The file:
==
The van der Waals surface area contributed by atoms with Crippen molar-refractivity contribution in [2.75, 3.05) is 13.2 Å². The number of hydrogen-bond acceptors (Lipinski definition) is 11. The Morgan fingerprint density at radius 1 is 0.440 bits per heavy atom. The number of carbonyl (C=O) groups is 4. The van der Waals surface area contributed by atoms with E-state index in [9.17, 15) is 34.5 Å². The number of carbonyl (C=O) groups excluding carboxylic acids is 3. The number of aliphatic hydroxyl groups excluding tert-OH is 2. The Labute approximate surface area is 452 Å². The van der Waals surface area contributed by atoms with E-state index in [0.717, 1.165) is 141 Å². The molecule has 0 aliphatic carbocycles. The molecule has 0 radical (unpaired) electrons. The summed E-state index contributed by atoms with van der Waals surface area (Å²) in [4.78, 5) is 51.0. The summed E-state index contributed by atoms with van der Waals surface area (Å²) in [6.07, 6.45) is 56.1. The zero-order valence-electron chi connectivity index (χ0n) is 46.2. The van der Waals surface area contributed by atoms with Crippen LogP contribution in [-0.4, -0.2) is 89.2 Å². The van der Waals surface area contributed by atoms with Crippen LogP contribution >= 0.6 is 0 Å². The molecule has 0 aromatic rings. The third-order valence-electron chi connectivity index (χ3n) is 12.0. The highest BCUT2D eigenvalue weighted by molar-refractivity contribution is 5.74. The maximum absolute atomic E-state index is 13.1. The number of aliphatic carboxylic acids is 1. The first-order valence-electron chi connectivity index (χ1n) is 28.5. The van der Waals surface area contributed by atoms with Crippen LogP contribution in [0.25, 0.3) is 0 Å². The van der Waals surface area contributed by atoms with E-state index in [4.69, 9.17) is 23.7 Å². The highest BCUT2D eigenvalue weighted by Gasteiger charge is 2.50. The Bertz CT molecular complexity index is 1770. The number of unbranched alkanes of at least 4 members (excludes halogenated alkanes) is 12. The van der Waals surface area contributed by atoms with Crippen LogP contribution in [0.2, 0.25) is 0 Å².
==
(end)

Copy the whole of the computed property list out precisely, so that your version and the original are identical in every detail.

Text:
The van der Waals surface area contributed by atoms with Crippen molar-refractivity contribution in [2.75, 3.05) is 13.2 Å². The number of hydrogen-bond acceptors (Lipinski definition) is 11. The Morgan fingerprint density at radius 1 is 0.440 bits per heavy atom. The number of carbonyl (C=O) groups is 4. The van der Waals surface area contributed by atoms with E-state index in [9.17, 15) is 34.5 Å². The number of carbonyl (C=O) groups excluding carboxylic acids is 3. The number of aliphatic hydroxyl groups excluding tert-OH is 2. The Labute approximate surface area is 452 Å². The van der Waals surface area contributed by atoms with E-state index in [0.717, 1.165) is 141 Å². The molecule has 0 aliphatic carbocycles. The molecule has 0 radical (unpaired) electrons. The summed E-state index contributed by atoms with van der Waals surface area (Å²) in [4.78, 5) is 51.0. The summed E-state index contributed by atoms with van der Waals surface area (Å²) in [6.07, 6.45) is 56.1. The zero-order valence-electron chi connectivity index (χ0n) is 46.2. The van der Waals surface area contributed by atoms with Crippen LogP contribution in [-0.4, -0.2) is 89.2 Å². The van der Waals surface area contributed by atoms with Crippen LogP contribution >= 0.6 is 0 Å². The molecule has 0 aromatic rings. The third-order valence-electron chi connectivity index (χ3n) is 12.0. The highest BCUT2D eigenvalue weighted by molar-refractivity contribution is 5.74. The maximum absolute atomic E-state index is 13.1. The number of aliphatic carboxylic acids is 1. The first-order valence-electron chi connectivity index (χ1n) is 28.5. The van der Waals surface area contributed by atoms with Crippen LogP contribution in [0.25, 0.3) is 0 Å². The van der Waals surface area contributed by atoms with E-state index in [4.69, 9.17) is 23.7 Å². The highest BCUT2D eigenvalue weighted by Gasteiger charge is 2.50. The Bertz CT molecular complexity index is 1770. The number of unbranched alkanes of at least 4 members (excludes halogenated alkanes) is 12. The van der Waals surface area contributed by atoms with Crippen LogP contribution in [0.2, 0.25) is 0 Å².